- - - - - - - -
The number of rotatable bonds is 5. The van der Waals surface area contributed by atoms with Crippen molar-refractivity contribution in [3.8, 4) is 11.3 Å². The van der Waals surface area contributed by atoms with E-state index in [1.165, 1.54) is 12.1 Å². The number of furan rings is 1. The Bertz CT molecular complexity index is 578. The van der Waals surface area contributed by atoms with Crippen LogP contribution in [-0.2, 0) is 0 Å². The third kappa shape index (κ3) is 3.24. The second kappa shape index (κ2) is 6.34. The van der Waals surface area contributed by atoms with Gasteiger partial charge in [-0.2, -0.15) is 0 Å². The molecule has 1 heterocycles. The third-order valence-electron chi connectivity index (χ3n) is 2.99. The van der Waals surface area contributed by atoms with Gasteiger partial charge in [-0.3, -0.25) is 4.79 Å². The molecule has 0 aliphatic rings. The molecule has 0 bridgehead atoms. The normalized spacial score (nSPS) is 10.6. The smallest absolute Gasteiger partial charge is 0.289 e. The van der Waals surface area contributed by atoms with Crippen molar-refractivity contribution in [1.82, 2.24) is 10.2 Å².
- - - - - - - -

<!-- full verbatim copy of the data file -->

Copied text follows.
The number of rotatable bonds is 5. The van der Waals surface area contributed by atoms with Crippen molar-refractivity contribution in [3.8, 4) is 11.3 Å². The van der Waals surface area contributed by atoms with E-state index in [1.165, 1.54) is 12.1 Å². The number of furan rings is 1. The Bertz CT molecular complexity index is 578. The van der Waals surface area contributed by atoms with Crippen LogP contribution in [-0.2, 0) is 0 Å². The third kappa shape index (κ3) is 3.24. The second kappa shape index (κ2) is 6.34. The van der Waals surface area contributed by atoms with Gasteiger partial charge in [-0.2, -0.15) is 0 Å². The molecule has 1 heterocycles. The third-order valence-electron chi connectivity index (χ3n) is 2.99. The van der Waals surface area contributed by atoms with Gasteiger partial charge in [-0.3, -0.25) is 4.79 Å². The molecule has 0 aliphatic rings. The molecule has 0 bridgehead atoms. The normalized spacial score (nSPS) is 10.6. The smallest absolute Gasteiger partial charge is 0.289 e. The van der Waals surface area contributed by atoms with Crippen molar-refractivity contribution in [1.82, 2.24) is 10.2 Å².